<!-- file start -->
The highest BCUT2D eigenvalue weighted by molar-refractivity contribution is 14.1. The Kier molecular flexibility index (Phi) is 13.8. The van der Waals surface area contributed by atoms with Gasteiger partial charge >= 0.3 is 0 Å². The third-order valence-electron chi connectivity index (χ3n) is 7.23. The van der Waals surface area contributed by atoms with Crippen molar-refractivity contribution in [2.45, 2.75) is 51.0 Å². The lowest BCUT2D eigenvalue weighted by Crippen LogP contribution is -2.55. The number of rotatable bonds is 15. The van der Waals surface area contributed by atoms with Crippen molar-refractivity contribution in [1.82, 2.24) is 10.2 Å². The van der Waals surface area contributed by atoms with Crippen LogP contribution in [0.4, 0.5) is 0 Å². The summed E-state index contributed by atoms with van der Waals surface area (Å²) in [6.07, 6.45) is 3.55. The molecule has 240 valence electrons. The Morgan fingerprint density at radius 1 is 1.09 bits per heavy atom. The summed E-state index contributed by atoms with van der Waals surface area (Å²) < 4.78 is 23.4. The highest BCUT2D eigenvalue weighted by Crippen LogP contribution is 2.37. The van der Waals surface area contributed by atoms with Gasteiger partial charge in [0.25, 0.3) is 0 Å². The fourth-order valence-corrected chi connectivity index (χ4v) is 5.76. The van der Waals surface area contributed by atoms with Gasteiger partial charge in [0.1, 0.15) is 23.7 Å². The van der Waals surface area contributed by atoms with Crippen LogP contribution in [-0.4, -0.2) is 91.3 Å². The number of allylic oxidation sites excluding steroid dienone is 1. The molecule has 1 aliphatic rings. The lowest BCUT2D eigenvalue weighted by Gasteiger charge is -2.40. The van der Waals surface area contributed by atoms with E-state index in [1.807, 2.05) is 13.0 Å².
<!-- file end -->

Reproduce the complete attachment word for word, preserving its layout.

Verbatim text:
The highest BCUT2D eigenvalue weighted by molar-refractivity contribution is 14.1. The Kier molecular flexibility index (Phi) is 13.8. The van der Waals surface area contributed by atoms with Gasteiger partial charge >= 0.3 is 0 Å². The third-order valence-electron chi connectivity index (χ3n) is 7.23. The van der Waals surface area contributed by atoms with Crippen molar-refractivity contribution in [2.45, 2.75) is 51.0 Å². The lowest BCUT2D eigenvalue weighted by Crippen LogP contribution is -2.55. The number of rotatable bonds is 15. The van der Waals surface area contributed by atoms with Crippen molar-refractivity contribution in [1.82, 2.24) is 10.2 Å². The van der Waals surface area contributed by atoms with Crippen LogP contribution in [0.4, 0.5) is 0 Å². The summed E-state index contributed by atoms with van der Waals surface area (Å²) in [6.07, 6.45) is 3.55. The molecule has 240 valence electrons. The Morgan fingerprint density at radius 1 is 1.09 bits per heavy atom. The summed E-state index contributed by atoms with van der Waals surface area (Å²) < 4.78 is 23.4. The highest BCUT2D eigenvalue weighted by Crippen LogP contribution is 2.37. The van der Waals surface area contributed by atoms with Gasteiger partial charge in [0.25, 0.3) is 0 Å². The fourth-order valence-corrected chi connectivity index (χ4v) is 5.76. The van der Waals surface area contributed by atoms with Gasteiger partial charge in [0.1, 0.15) is 23.7 Å². The van der Waals surface area contributed by atoms with Crippen LogP contribution in [-0.4, -0.2) is 91.3 Å². The number of allylic oxidation sites excluding steroid dienone is 1. The molecule has 1 aliphatic rings. The lowest BCUT2D eigenvalue weighted by Gasteiger charge is -2.40. The van der Waals surface area contributed by atoms with E-state index in [1.807, 2.05) is 13.0 Å².